Liquidity, or the ability to buy and sell currencies whenever needed with minimal market impact, is seen by currency traders as the biggest challenge for 2019, according to an annual client survey by JP Morgan published on Tuesday. The views of the biggest 200 institutional trader clients point to a tricky year ahead.
The redundancies will be spread across Asia and the US, but will fall heaviest on Europe, where the bank has been struggling to make money recently. Fixed income desks will bear the brunt of the cuts, as well as the bank’s London-based emerging market team.
Eddie Wen’s role at JP Morgan has shifted from global head of e-commerce for the bank’s macro businesses – covering FX, EM, rates and commodities – to global head of digital markets. The change is part of the creation of a new organisation within JP Morgan called Digital Platforms & Services.
The exchange operator said that it cleared two Euro-USD trades on 15 January, after introducing the derivatives as a capital-efficient way for clients to trade G10 FX.
Daily cash turnover in the British pound against the dollar rose to nearly $42 billion in January and swaps trading volume surged to a six-month high, as volatility increased on the back of Brexit negotiations, CLS data shows.
The government is back. Government data, however, will have to wait awhile.
Britain is working hard for a Brexit deal but it would still be prudent to put in place contingency measures in case no agreement is reached, UK financial services minister John Glen said on Monday.
The UK markets regulator has outlined the role it would play in the last days of Libor, in a speech that could help a shared form of legal protection emerge – and potentially avert hedging chaos.
The risk factor test is easier to pass but key concerns banks have about data remain, an expert says
The IMF has assessed that robust financial regulation and supervision should help Hong Kong weather domestic and external shocks despite growing risks to the city’s outlook.
Two groups of highly sophisticated cyber criminals likely have stolen some $1 billion in cryptocurrency hacks, a sum that accounts for the majority of the money lost in such scams, according to a new report from Chainalysis.
Bitcoin’s painful 2018 crash continues, with the original cryptocurrency touching the lowest in more than a month on Monday.
One of the biggest hurdles facing digital currencies is their extreme volatility. Bitcoin traded near $20,000 in December 2017 only to plummet to around $6,000 two months later – a range of price swings that makes Bitcoin nearly unusable for business owners or consumers. For some, the answer is a stable cryptocurrency, or stablecoin.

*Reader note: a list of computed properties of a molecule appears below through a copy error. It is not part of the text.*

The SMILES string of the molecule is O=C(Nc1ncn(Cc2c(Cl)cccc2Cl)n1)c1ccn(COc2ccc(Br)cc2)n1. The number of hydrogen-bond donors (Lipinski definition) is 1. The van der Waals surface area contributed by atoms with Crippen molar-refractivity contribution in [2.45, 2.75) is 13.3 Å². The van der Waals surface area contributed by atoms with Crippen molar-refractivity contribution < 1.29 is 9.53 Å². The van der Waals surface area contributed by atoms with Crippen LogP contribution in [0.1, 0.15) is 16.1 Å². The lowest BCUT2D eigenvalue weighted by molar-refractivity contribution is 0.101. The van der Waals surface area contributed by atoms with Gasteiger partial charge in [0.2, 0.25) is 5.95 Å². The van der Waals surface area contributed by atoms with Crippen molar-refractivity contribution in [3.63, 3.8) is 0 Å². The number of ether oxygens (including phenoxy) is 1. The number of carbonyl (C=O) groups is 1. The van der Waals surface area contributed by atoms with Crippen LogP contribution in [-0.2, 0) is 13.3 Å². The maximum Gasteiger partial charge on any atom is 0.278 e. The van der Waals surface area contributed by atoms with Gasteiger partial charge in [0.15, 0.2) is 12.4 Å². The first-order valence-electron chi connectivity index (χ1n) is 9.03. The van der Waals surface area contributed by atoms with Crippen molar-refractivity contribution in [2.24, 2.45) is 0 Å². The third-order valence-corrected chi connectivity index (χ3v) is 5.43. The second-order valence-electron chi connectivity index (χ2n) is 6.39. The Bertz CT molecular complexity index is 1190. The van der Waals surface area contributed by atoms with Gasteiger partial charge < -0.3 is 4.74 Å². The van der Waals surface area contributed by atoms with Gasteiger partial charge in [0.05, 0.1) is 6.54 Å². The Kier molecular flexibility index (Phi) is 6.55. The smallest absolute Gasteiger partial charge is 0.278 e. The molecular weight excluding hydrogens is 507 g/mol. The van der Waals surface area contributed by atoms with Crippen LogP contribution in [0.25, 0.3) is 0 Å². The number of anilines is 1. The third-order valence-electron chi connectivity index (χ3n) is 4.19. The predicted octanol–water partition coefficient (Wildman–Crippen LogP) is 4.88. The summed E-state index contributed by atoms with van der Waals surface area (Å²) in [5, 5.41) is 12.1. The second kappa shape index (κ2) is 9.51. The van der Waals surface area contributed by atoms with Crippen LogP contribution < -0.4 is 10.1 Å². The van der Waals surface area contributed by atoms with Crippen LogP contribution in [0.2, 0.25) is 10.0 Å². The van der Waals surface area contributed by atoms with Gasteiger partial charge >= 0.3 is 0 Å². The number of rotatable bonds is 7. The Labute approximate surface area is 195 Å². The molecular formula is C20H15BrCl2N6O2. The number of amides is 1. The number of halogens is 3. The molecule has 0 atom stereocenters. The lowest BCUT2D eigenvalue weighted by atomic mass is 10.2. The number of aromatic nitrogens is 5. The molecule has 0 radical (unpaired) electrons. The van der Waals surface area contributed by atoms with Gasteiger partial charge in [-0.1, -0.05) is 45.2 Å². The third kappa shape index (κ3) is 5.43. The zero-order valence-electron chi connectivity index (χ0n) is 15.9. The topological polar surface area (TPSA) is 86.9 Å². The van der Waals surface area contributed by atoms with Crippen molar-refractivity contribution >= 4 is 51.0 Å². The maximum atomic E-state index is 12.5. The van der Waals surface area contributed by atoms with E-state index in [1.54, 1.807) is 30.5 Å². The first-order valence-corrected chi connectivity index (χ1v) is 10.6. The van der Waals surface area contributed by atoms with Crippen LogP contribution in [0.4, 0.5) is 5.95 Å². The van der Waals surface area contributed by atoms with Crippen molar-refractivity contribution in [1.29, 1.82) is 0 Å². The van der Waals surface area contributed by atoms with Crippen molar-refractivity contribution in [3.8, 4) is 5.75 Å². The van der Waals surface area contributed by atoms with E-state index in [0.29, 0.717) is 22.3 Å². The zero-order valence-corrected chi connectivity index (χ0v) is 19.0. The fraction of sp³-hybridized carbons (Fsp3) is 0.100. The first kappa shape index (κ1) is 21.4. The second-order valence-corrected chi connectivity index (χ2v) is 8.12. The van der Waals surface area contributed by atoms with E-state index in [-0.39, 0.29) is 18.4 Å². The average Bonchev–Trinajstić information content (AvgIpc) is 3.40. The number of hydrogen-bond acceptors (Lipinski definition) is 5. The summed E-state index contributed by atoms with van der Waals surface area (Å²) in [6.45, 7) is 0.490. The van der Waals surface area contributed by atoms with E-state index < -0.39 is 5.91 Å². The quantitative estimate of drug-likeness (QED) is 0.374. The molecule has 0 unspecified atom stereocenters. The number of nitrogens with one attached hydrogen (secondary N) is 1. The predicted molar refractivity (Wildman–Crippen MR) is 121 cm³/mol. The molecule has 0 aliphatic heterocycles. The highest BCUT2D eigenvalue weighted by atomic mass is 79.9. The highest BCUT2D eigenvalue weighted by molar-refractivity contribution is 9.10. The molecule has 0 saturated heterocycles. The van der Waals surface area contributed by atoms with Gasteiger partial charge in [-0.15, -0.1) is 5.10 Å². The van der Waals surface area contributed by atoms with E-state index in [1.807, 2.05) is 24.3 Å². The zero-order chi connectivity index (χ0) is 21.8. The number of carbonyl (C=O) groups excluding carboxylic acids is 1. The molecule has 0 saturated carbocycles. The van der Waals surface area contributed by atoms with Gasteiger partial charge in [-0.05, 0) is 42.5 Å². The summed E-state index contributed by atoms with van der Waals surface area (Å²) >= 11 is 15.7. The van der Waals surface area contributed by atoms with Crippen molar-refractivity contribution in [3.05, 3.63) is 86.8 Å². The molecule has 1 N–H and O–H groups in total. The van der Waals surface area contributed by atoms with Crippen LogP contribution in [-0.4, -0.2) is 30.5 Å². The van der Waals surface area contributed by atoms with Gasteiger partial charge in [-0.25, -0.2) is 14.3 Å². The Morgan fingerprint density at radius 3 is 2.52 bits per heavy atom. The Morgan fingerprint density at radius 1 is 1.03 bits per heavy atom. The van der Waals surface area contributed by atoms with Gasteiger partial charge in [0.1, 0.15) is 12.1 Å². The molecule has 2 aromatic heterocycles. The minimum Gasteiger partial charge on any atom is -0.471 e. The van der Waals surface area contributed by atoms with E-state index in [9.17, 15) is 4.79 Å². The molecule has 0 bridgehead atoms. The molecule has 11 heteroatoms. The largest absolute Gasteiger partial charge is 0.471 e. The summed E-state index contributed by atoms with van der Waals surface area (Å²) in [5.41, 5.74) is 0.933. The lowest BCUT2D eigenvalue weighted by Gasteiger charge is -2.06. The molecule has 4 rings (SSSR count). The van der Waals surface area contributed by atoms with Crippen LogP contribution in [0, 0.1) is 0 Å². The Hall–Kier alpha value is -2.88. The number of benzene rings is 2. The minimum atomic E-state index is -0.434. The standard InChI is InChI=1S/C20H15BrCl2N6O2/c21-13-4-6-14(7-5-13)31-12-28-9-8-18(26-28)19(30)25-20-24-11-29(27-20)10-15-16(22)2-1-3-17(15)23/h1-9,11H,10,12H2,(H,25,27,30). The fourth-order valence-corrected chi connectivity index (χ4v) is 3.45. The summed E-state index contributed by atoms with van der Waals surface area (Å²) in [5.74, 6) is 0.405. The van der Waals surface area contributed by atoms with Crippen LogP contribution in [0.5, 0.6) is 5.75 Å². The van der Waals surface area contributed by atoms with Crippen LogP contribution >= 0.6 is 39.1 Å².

HSBC has promoted Georges Elhedery, the head of its business in the Middle East, North Africa and Turkey, to lead global markets, the trading division that generates billions of dollars in revenues for the bank every year.
Bank of America will start moving about 400 staff, mostly from London, in the next few weeks as the bank prepares for Brexit. Traders, sales and support staff will move to the bank’s European Union offices in Paris and Frankfurt, with the vast majority relocating to the French capital.
While Berlin lawmakers try to lure Germany’s largest bank into a tie-up with Commerzbank, it emerges that Deutsche sought partners further afield.
OTCXN, a blockchain-powered capital markets infrastructure company, has launched a new foreign exchange trading venue, LiquiMatch FX.
The majority of hedge fund managers were unsuccessful at finding investors last year, according to new data from eVestment.
Sterling firmed a touch on Tuesday but held well off recent multi-month highs against the euro and dollar as traders weighed up whether lawmakers would back a key parliamentary amendment that would effectively take a no-deal Brexit off the table.
Sterling held steady on Tuesday morning in London, but activity in the options market suggests some traders are expecting a turbulent ride during parliamentary proceedings this evening.
The dollar held near a two-week low on Tuesday as growing concern over the trade conflict between the United States and China heightened the safe-haven appeal of the Japanese yen and the Swiss franc.